Donor behaviour

Research leaders

elizabeth knight profile image
Elizabeth Knight

National Clinical and Donor Research Manager

Donor Behaviour Research Group   Donor Health and Wellbeing Research Group

professor barbara masser
Prof Barbara Masser

Joint Chair of Donor Research

Donor Behaviour Research Group

Dr Rachel Thorpe
Dr Rachel Thorpe

Research Fellow

Donor Behaviour Research Group

Current projects 

 

How do donors feel throughout their donation? 

Do you feel anxious before your donation? Proud afterwards? How you feel before, during and after your blood donation may affect whether you want to come back again. Through this study, we will gain a better understanding of how our donors feel throughout the process of their blood donation and how we can support their emotional wellbeing. 

 

Calling young men! 

For a number of reasons related to patient safety, we need more male donors than female, yet women are more inclined to become donors. Young men don't respond well to traditional recruitment methods, so this project will develop and test novel strategies to recruit more to our donor panel. 

 

Helping donors make informed choices 

Lifeblood is experiencing an increase in demand for plasma and plasma products, and therefore needs to increase the number of plasma donors. This project will develop and test written materials to provide the right amount of information about plasma donation to increase awareness among new blood donors.  

 

Bringing back lapsed donors 

Some people donate blood regularly, and then stop suddenly for all sorts of reasons (such as moving or having children). Previous studies at Lifeblood have shown that it’s easier to motivate these donors to start donating again than to recruit new donors. The study will particularly focus on three groups: donors who have experienced a temporary postponement, O negative donors and plasma donors. Researchers will interview lapsed donors and staff to help us understand why people stop donating blood, and how we can encourage them to return. 

 

Targeting retention of first time O negative donors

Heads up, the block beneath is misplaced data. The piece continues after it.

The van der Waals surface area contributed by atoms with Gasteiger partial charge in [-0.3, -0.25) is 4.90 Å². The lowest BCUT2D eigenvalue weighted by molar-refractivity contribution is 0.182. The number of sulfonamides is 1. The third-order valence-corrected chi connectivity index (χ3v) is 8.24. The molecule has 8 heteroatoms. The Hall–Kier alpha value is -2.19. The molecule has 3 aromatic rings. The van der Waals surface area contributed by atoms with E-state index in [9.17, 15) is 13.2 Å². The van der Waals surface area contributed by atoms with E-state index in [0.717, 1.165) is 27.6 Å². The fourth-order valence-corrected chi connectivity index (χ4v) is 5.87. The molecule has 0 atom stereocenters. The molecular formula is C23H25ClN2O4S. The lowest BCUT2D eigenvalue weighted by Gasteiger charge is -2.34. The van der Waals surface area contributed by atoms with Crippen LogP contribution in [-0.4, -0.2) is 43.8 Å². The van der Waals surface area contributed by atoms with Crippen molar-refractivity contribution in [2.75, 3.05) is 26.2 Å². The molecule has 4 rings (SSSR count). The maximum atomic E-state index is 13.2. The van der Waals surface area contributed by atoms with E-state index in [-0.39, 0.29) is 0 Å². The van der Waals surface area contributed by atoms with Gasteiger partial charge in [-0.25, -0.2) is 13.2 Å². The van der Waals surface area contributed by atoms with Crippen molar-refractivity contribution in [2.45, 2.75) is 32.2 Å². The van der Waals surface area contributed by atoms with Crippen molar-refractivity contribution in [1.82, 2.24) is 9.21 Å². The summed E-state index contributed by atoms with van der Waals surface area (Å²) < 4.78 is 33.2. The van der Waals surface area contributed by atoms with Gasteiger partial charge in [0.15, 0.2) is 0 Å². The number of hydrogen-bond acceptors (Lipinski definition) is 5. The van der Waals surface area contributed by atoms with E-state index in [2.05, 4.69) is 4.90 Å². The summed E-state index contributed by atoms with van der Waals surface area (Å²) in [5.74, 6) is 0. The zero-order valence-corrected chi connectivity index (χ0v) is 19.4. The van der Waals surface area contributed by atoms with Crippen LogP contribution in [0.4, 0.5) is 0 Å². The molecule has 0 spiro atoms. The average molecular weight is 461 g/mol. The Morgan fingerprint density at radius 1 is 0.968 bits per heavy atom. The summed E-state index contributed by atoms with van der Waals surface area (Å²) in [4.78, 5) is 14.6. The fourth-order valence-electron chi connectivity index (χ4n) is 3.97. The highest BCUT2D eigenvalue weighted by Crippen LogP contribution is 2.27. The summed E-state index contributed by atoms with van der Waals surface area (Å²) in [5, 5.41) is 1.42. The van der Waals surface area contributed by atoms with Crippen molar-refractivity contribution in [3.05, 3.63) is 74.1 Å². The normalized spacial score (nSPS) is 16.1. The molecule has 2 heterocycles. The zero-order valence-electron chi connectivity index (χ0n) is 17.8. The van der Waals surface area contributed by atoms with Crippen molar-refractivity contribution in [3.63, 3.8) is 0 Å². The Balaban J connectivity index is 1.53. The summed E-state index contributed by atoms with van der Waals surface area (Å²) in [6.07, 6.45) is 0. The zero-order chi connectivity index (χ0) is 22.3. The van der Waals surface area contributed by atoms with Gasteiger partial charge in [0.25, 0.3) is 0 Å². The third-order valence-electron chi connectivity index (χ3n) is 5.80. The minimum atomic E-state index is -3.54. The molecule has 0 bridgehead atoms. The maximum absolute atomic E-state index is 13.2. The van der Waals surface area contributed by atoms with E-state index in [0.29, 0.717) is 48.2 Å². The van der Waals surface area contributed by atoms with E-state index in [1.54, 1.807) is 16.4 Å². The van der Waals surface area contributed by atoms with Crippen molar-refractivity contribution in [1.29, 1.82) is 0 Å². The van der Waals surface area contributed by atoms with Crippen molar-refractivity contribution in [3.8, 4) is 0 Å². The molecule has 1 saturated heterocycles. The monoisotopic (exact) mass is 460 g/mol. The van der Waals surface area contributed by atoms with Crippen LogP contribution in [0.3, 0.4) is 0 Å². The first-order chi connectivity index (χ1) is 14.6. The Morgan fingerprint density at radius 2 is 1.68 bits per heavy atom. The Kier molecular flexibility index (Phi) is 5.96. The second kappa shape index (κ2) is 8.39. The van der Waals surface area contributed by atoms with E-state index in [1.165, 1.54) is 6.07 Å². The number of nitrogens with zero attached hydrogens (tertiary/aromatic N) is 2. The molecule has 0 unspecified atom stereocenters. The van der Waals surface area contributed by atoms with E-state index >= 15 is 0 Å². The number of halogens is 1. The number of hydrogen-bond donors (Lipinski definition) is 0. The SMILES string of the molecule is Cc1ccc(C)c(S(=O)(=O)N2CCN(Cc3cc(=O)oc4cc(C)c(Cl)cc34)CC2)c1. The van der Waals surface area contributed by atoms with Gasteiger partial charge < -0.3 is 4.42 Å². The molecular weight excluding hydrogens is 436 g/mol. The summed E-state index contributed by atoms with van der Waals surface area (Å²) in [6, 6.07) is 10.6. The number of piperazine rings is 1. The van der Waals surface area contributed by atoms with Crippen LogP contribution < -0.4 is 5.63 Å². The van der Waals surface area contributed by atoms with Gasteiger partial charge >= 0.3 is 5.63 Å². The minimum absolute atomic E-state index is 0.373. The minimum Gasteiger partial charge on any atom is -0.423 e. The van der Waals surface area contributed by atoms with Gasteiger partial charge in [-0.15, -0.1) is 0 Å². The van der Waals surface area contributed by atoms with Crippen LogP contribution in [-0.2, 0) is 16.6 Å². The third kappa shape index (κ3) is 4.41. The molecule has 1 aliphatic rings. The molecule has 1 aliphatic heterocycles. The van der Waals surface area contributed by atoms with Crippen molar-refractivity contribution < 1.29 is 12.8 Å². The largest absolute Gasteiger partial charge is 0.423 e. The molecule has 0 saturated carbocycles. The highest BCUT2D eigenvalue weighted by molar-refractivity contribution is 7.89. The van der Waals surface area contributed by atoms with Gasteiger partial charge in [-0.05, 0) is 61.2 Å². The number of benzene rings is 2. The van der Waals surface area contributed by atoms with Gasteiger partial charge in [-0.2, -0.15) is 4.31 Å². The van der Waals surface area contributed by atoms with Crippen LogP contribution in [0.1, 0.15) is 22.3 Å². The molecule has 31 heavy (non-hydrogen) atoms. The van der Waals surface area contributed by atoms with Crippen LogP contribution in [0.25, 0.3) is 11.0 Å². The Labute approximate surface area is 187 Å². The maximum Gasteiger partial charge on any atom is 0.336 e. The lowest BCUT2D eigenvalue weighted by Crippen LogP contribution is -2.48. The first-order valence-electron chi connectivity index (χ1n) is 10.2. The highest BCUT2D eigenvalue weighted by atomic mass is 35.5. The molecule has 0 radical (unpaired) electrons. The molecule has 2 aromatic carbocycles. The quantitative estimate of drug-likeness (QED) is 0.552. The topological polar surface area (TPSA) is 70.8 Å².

In Australia, around a third of first-time blood donors never return. Why do they decide not to come back? This project tests an online psychological intervention designed to encourage new donors to make a second donation. The intervention was developed by Professor Christopher France at the University of Ohio. It will be trialled with Australian O negative donors: a critical group who can donate blood to patients of any blood type. 

Selected publications

Frequent whole blood donors: understanding this population and predictors of lapse.
Gemelli CN, Hayman J, Waller D
2016
Transfusion
doi:10.1111/trf.13874
Perceived deterrents to being a plasmapheresis donor in a voluntary, nonremunerated environment.
Bagot KL, Bove LL, Masser BM, Bednall TC, Buzza M
2013
Transfusion
53(5):1108-19 doi:10.1111/j.1537-2995.2012.03891.x
How can we encourage our voluntary non-remunerated donors to donate more frequently? 
Masser BM, Davison TE, Chapman CM
2016
ISBT Science Series
doi:10.1111/voxs.12312
Improving first-time donor attendance rates through the use of enhanced donor preparation materials.
Masser B, France CR, Foot J, et al.
2016
Transfusion
56(6 Pt 2):1628-35 doi:10.1111/trf.13496
Using an Extended Theory of Planned Behavior to Predict a Change in the Type of Blood Product Donated.
Bagot KL, Masser BM, White KM
2015
Annals of behavioral medicine: a publication of the Society of Behavioral Medicine
49(4):510-21 doi:10.1007/s12160-014-9677-9